Hettinger, N., 2005, Objectivity in environmental aesthetics and environmental protection, Philosophy Department, College of Charleston
- Author : Hettinger, N.
- Year : 2005
- Pages : 15
- Publisher : Philosophy Department, College of Charleston
- Outline in English : OUTLINE (from the introduction): The beauty of the environment is a significant motive for environmental protection. Whether it be the preservation of wilderness areas, the protection of the rural countryside from sprawl, or opposition to cutting a neighborhood tree, concern for environmental beauty figures prominently. The author will call such aesthetic defenses of the environment aesthetic protectionism. The author believes that aesthetic considerations can play a significant role in the justification for environmental protection. A large part of why environmental degradation is so serious a problem is because it involves the destruction of things of substantial aesthetic value. If wilderness, the rural country side, and neighborhood trees were of low aesthetic value (or of negative aesthetic value), both the practice of--andjustification for--environmental protection would be seriously weakened. There are many reasons to resist making aeshetics central to a defense of the environment. Perhaps the most important one is the common assumption that beauty is in the eye of the beholder and that therefore aesthetic responses are significantly relative. If judgments of environmental beauty lack objective grounding, they would seem to be a poor basis for justifying environmental protection. One of the first to note this problem, put it this way: “If aesthetic value judgments are merely personal and subjective there will be no way to argue that everyone ought to learn to appreciate or regard natural beauty as worthy of preservation.” Even if one rejects the view that aesthetic judgments in general are subjective and relative, one might claim that they are in the case of judgments about environmental beauty. A view common in the philosophy of art is that although there is substantial objectivity in art, the aesthetic appreciation of nature is either thoroughly relative or much less constrained than the aesthetic appreciation of art.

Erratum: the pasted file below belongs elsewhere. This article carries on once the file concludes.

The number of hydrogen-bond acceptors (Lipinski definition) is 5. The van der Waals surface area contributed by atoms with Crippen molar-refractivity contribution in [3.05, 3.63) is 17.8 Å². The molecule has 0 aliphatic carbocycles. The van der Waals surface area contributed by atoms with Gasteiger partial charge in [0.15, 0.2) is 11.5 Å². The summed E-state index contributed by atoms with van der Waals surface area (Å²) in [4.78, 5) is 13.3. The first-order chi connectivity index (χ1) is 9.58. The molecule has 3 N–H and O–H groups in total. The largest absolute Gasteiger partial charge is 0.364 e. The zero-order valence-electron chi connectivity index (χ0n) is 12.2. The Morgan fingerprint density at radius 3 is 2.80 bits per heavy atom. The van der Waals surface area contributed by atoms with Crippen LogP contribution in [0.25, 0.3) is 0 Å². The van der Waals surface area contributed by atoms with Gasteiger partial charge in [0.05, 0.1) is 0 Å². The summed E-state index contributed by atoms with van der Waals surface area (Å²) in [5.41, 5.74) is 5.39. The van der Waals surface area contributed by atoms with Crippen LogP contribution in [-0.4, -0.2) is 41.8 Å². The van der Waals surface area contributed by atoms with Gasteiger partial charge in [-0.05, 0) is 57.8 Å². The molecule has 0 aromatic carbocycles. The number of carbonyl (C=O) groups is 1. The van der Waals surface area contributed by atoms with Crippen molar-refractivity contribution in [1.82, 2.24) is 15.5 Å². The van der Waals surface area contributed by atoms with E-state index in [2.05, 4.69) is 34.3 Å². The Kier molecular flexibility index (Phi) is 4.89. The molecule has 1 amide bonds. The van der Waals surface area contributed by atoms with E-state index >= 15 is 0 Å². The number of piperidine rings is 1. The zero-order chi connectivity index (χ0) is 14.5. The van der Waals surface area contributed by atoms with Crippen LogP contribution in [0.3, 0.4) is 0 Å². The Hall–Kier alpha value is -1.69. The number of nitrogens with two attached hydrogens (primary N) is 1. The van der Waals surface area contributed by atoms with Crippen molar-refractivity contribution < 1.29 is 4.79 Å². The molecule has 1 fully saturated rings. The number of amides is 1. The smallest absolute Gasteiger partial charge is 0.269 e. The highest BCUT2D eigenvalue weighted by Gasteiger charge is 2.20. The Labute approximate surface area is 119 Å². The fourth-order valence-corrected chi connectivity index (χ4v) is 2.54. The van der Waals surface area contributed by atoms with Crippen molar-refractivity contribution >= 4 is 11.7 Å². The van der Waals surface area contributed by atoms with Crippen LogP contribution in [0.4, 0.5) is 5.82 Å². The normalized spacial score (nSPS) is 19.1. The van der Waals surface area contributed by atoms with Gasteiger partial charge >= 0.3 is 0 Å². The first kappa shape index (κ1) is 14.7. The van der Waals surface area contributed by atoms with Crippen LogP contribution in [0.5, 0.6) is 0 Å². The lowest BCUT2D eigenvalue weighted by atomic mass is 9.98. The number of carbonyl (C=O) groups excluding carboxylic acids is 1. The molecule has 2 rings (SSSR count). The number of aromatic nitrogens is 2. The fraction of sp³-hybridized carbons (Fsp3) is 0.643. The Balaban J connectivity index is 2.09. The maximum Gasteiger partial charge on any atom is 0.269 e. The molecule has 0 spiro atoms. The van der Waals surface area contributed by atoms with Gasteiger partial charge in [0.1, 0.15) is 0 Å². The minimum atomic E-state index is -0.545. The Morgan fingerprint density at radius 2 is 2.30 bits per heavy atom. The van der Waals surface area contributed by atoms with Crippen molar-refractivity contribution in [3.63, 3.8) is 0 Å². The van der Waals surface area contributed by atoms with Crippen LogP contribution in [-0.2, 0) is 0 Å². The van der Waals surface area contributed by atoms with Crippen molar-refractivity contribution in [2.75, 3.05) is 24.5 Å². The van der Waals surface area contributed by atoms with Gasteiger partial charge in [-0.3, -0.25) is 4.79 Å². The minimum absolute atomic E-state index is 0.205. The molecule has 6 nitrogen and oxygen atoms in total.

- Comments/Notes : KEYWORDS: nature, environment, aesthetics.